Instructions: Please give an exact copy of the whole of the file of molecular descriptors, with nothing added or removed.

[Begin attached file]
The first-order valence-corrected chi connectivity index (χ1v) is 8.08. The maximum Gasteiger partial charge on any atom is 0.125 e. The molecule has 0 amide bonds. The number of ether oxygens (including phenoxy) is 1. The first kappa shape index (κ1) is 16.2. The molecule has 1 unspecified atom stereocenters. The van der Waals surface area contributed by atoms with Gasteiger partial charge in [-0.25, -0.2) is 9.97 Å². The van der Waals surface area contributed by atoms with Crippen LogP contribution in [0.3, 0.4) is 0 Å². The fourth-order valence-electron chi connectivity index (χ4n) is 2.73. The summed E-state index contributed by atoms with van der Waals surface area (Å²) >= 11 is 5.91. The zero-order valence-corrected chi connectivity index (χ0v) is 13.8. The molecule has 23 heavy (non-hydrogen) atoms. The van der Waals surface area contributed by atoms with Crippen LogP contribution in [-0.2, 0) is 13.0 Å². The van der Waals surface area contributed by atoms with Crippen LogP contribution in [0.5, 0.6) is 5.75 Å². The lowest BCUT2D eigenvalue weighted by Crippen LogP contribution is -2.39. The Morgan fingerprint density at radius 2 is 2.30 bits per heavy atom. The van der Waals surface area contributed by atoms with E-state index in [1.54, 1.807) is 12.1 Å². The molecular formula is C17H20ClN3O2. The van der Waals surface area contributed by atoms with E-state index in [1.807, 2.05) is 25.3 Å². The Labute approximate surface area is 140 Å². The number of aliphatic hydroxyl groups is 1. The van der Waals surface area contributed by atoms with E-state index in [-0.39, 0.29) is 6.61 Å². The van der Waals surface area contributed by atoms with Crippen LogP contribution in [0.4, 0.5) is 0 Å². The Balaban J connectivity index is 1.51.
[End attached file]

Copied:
The first-order valence-corrected chi connectivity index (χ1v) is 8.08. The maximum Gasteiger partial charge on any atom is 0.125 e. The molecule has 0 amide bonds. The number of ether oxygens (including phenoxy) is 1. The first kappa shape index (κ1) is 16.2. The molecule has 1 unspecified atom stereocenters. The van der Waals surface area contributed by atoms with Gasteiger partial charge in [-0.25, -0.2) is 9.97 Å². The van der Waals surface area contributed by atoms with Crippen LogP contribution in [0.3, 0.4) is 0 Å². The fourth-order valence-electron chi connectivity index (χ4n) is 2.73. The summed E-state index contributed by atoms with van der Waals surface area (Å²) >= 11 is 5.91. The zero-order valence-corrected chi connectivity index (χ0v) is 13.8. The molecule has 23 heavy (non-hydrogen) atoms. The van der Waals surface area contributed by atoms with Crippen LogP contribution in [-0.2, 0) is 13.0 Å². The van der Waals surface area contributed by atoms with Crippen LogP contribution in [0.5, 0.6) is 5.75 Å². The lowest BCUT2D eigenvalue weighted by Crippen LogP contribution is -2.39. The Morgan fingerprint density at radius 2 is 2.30 bits per heavy atom. The van der Waals surface area contributed by atoms with E-state index in [1.54, 1.807) is 12.1 Å². The molecular formula is C17H20ClN3O2. The van der Waals surface area contributed by atoms with E-state index in [1.807, 2.05) is 25.3 Å². The Labute approximate surface area is 140 Å². The number of aliphatic hydroxyl groups is 1. The van der Waals surface area contributed by atoms with E-state index in [-0.39, 0.29) is 6.61 Å². The van der Waals surface area contributed by atoms with Crippen LogP contribution in [0.4, 0.5) is 0 Å². The Balaban J connectivity index is 1.51.